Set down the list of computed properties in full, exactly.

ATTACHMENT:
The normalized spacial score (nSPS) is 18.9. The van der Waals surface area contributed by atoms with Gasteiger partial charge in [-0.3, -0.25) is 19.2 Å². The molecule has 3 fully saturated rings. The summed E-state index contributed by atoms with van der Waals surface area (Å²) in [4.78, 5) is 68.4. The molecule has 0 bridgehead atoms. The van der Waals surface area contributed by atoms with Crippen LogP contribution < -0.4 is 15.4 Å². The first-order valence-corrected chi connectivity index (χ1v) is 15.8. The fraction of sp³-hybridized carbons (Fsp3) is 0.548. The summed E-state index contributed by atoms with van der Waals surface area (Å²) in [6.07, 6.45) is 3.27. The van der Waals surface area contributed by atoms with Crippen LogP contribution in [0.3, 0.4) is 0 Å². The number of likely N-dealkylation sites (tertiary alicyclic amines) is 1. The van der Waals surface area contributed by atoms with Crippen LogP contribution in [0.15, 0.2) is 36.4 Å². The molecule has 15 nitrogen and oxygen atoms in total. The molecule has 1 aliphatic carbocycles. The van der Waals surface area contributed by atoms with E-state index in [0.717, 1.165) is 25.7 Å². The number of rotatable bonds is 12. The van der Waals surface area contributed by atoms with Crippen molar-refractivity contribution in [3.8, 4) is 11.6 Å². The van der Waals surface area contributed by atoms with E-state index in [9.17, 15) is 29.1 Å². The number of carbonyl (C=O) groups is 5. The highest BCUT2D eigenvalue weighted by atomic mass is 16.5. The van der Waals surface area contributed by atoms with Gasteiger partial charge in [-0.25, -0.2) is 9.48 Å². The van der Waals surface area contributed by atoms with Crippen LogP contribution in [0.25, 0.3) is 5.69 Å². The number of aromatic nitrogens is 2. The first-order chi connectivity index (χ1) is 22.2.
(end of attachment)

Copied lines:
The normalized spacial score (nSPS) is 18.9. The van der Waals surface area contributed by atoms with Gasteiger partial charge in [-0.3, -0.25) is 19.2 Å². The molecule has 3 fully saturated rings. The summed E-state index contributed by atoms with van der Waals surface area (Å²) in [4.78, 5) is 68.4. The molecule has 0 bridgehead atoms. The van der Waals surface area contributed by atoms with Crippen LogP contribution < -0.4 is 15.4 Å². The first-order valence-corrected chi connectivity index (χ1v) is 15.8. The fraction of sp³-hybridized carbons (Fsp3) is 0.548. The summed E-state index contributed by atoms with van der Waals surface area (Å²) in [6.07, 6.45) is 3.27. The van der Waals surface area contributed by atoms with Crippen LogP contribution in [0.3, 0.4) is 0 Å². The number of likely N-dealkylation sites (tertiary alicyclic amines) is 1. The van der Waals surface area contributed by atoms with Crippen LogP contribution in [0.15, 0.2) is 36.4 Å². The molecule has 15 nitrogen and oxygen atoms in total. The molecule has 1 aliphatic carbocycles. The van der Waals surface area contributed by atoms with E-state index in [0.717, 1.165) is 25.7 Å². The number of rotatable bonds is 12. The van der Waals surface area contributed by atoms with Crippen molar-refractivity contribution in [3.8, 4) is 11.6 Å². The van der Waals surface area contributed by atoms with E-state index in [9.17, 15) is 29.1 Å². The number of carbonyl (C=O) groups is 5. The highest BCUT2D eigenvalue weighted by atomic mass is 16.5. The van der Waals surface area contributed by atoms with Gasteiger partial charge in [-0.25, -0.2) is 9.48 Å². The van der Waals surface area contributed by atoms with Crippen LogP contribution in [0.25, 0.3) is 5.69 Å². The number of aromatic nitrogens is 2. The first-order chi connectivity index (χ1) is 22.2.